So conservatives are fine if they work on Rawls on the Gettier problem, huh? As long as they work on narrow problems based on shared premises? So conservatives are fine, as long as they're not conservatives! That's very generous.

Anonymous said...

I get very tired of hearing conservatives whine about how they've been discriminated against. I doubt that there's a vast, left-wing conspiracy keeping them out of academia, but if there were, I still don't see why it would matter that much. After all, until recently, this conspiracy has had a very difficult time keeping them out of government, where they have actually done real damage. Between 1994 and 2006, conservatives controlled 4 1/2 seats on the Supreme Court, both houses of Congress, and after 2000, the Presidency. That's the entire Federal Government for a long period of time.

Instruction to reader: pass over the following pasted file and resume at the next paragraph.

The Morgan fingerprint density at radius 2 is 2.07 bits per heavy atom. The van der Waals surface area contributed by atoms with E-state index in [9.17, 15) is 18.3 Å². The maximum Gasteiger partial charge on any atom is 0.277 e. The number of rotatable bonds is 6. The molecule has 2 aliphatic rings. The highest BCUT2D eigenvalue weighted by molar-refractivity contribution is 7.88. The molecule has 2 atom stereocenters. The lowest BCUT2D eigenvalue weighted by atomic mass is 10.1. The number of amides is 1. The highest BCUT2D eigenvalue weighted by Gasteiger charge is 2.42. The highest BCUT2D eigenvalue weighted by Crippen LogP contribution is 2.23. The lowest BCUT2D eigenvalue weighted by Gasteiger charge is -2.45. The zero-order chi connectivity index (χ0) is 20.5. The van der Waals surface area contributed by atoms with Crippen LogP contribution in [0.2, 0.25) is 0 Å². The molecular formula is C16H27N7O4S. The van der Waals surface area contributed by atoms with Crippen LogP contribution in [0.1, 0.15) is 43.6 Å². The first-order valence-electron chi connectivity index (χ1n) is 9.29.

In that time, we've seen the government shut down because Bill Clinton wouldn't let Newt Gingrich ride in Air Force One; the 9/11 terrorist attacks; the pointless and disastrous war in Iraq; the inept and disastrous response to Hurricane Katrina; and the collapse of the financial system. Now that the tide of public opinion is turning against them, they have the gall to suggest that it's because there are not enough conservative college teachers?

Puh-lease. Give me a break.

Anonymous said...

Could someone post the link to the November JFP?

Anonymous said...

It's not rocket science, Anon 9:57. You just manually change the URL.

Anonymous said...